What’s mine is yours
Sharing – be it of apartments or cars – is in vogue: because it reflects the spirit of the times, saves time and money and is good for the environment.
When their old car finally gave up the ghost, Viktor and his wife Miriam decided that they did not want to buy another car of their own. However, they still enjoy just as many excursions with their two small children because the family has discovered an alternative: car sharing. “The only disadvantage is that I sometimes have to carry the child seat a few hundred metres,” says Viktor. This is because the cars that the family regularly uses come with only one child seat as standard.
This family from Hamburg’s Ottensen district is by no means an isolated case. It would appear that more and more people in Germany attach less importance to owning things themselves. It is enough for them to be able to use them from time to time. And many are also willing in the same spirit to share their possessions with others.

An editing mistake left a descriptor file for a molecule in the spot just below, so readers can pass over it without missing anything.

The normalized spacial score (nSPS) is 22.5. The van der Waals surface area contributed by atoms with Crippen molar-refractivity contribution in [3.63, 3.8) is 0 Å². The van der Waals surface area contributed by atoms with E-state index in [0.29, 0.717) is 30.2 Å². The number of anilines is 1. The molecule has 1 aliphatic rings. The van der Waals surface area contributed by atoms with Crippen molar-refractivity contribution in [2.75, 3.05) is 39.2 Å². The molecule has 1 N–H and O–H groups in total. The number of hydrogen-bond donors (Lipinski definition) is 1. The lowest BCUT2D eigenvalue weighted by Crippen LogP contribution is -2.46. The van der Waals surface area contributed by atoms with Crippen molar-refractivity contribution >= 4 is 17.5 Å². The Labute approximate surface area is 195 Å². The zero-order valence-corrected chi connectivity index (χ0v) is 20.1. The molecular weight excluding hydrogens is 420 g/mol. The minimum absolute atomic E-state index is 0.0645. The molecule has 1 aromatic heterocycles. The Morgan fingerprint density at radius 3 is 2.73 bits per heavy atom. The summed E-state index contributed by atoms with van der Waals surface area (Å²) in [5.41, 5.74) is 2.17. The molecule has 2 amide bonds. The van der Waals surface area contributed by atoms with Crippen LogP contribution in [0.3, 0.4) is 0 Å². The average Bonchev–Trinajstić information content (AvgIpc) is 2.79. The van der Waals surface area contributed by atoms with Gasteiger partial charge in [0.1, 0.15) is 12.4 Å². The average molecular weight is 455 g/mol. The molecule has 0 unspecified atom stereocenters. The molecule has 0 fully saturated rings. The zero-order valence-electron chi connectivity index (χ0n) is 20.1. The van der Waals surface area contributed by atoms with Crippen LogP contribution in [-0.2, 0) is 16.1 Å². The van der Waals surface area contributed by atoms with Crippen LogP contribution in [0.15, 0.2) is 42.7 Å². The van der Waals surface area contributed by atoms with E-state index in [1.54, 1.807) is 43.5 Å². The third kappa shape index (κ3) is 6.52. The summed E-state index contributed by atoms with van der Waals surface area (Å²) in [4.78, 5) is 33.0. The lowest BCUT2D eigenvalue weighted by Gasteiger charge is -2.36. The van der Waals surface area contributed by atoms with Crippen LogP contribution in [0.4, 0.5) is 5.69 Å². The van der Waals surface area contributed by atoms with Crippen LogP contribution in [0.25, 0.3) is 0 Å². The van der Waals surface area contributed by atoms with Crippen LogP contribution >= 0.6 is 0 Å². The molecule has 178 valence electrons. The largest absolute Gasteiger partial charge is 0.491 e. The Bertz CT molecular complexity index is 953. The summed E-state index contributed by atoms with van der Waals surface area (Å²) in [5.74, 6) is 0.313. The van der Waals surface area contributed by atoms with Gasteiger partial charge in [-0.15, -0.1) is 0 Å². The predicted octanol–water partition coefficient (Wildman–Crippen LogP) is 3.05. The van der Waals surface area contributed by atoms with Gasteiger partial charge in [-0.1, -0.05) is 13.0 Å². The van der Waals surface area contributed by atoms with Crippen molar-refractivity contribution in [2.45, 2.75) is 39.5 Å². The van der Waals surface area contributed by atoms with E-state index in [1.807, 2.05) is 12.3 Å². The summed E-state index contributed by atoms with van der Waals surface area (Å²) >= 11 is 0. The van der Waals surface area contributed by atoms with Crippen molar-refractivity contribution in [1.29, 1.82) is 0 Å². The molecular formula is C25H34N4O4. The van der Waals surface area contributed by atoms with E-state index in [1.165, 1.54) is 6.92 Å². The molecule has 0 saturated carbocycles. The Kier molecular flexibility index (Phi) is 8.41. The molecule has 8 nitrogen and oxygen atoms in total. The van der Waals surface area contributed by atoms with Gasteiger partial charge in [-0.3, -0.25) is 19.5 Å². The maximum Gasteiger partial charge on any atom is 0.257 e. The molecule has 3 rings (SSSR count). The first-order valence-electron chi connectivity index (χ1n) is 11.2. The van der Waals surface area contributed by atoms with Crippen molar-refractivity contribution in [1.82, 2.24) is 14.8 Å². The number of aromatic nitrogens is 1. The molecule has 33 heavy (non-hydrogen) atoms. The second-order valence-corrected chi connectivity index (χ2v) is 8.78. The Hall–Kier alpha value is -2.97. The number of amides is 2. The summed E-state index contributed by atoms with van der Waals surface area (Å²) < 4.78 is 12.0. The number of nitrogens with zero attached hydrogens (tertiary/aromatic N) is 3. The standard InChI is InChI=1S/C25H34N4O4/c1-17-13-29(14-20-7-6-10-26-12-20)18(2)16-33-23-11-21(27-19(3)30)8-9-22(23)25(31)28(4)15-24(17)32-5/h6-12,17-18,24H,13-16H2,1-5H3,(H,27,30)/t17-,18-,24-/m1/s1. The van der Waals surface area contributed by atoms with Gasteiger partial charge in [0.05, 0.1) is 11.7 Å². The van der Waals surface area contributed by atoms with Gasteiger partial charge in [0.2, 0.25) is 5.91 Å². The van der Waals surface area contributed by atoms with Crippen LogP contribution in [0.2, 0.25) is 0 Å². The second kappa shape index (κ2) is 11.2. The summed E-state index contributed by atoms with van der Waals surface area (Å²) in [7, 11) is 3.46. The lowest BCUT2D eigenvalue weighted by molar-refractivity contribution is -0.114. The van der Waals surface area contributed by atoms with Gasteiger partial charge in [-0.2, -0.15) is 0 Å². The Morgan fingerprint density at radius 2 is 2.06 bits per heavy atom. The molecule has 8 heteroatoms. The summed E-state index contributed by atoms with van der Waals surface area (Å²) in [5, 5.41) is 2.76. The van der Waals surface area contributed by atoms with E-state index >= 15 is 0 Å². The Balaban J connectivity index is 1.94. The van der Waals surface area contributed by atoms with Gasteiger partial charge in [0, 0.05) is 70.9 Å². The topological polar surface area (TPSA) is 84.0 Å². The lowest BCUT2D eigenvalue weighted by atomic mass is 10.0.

Known as the “sharing economy”, this is a concept that has become much more widespread in recent years. The idea is that resources can be used jointly or made temporarily available to others – anything from cars, clothing and domestic appliances to labour. This is good for the environment and helps save money, too. The approach is far from new: people have always shared things – farmers, for example, have long pooled resources to buy agricultural machinery – and especially when it comes to a place to live. In the 1960s, politically like-minded people would join “communes”, sharing living space, food and childcare. Shared student housing is another example of how people like to team up together at certain periods in their lives.